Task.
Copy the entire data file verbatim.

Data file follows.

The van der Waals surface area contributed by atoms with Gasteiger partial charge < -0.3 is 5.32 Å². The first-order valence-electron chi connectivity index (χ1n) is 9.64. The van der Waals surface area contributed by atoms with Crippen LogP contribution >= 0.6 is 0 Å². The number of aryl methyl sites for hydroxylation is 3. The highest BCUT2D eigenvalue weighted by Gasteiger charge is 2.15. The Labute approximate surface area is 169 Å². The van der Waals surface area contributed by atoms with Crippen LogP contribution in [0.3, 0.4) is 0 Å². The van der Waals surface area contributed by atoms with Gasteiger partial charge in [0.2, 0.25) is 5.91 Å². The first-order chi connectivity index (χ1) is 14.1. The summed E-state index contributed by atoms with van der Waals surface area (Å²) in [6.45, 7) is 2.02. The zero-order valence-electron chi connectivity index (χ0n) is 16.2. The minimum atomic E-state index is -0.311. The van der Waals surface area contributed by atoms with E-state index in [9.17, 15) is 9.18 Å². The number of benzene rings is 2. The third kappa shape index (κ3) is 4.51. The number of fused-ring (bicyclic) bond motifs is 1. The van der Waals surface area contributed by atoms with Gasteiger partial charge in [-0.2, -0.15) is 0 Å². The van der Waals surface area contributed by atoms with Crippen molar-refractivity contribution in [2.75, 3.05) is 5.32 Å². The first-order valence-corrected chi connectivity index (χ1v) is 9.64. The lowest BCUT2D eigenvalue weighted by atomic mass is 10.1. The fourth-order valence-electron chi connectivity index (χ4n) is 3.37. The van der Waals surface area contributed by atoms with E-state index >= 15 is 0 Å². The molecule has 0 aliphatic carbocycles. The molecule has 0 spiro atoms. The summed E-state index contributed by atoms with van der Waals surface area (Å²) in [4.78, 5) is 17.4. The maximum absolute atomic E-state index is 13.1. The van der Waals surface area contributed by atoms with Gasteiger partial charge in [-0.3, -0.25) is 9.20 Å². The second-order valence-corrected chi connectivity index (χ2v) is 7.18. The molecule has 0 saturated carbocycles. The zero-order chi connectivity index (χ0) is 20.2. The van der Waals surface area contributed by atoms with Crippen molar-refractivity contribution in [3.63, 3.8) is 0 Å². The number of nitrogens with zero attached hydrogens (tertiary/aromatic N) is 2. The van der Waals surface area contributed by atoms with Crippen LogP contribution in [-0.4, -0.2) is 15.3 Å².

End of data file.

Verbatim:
The van der Waals surface area contributed by atoms with Gasteiger partial charge < -0.3 is 5.32 Å². The first-order valence-electron chi connectivity index (χ1n) is 9.64. The van der Waals surface area contributed by atoms with Crippen LogP contribution >= 0.6 is 0 Å². The number of aryl methyl sites for hydroxylation is 3. The highest BCUT2D eigenvalue weighted by Gasteiger charge is 2.15. The Labute approximate surface area is 169 Å². The van der Waals surface area contributed by atoms with Crippen LogP contribution in [0.3, 0.4) is 0 Å². The van der Waals surface area contributed by atoms with Gasteiger partial charge in [0.2, 0.25) is 5.91 Å². The first-order chi connectivity index (χ1) is 14.1. The summed E-state index contributed by atoms with van der Waals surface area (Å²) in [6.45, 7) is 2.02. The zero-order valence-electron chi connectivity index (χ0n) is 16.2. The minimum atomic E-state index is -0.311. The van der Waals surface area contributed by atoms with E-state index in [9.17, 15) is 9.18 Å². The number of benzene rings is 2. The third kappa shape index (κ3) is 4.51. The number of fused-ring (bicyclic) bond motifs is 1. The van der Waals surface area contributed by atoms with Gasteiger partial charge in [-0.2, -0.15) is 0 Å². The van der Waals surface area contributed by atoms with Crippen molar-refractivity contribution in [2.75, 3.05) is 5.32 Å². The first-order valence-corrected chi connectivity index (χ1v) is 9.64. The lowest BCUT2D eigenvalue weighted by atomic mass is 10.1. The fourth-order valence-electron chi connectivity index (χ4n) is 3.37. The van der Waals surface area contributed by atoms with E-state index >= 15 is 0 Å². The molecule has 0 aliphatic carbocycles. The molecule has 0 spiro atoms. The summed E-state index contributed by atoms with van der Waals surface area (Å²) in [4.78, 5) is 17.4. The maximum absolute atomic E-state index is 13.1. The van der Waals surface area contributed by atoms with Gasteiger partial charge in [-0.3, -0.25) is 9.20 Å². The second-order valence-corrected chi connectivity index (χ2v) is 7.18. The molecule has 0 saturated carbocycles. The zero-order chi connectivity index (χ0) is 20.2. The van der Waals surface area contributed by atoms with Crippen molar-refractivity contribution in [3.63, 3.8) is 0 Å². The number of nitrogens with zero attached hydrogens (tertiary/aromatic N) is 2. The van der Waals surface area contributed by atoms with Crippen LogP contribution in [-0.4, -0.2) is 15.3 Å².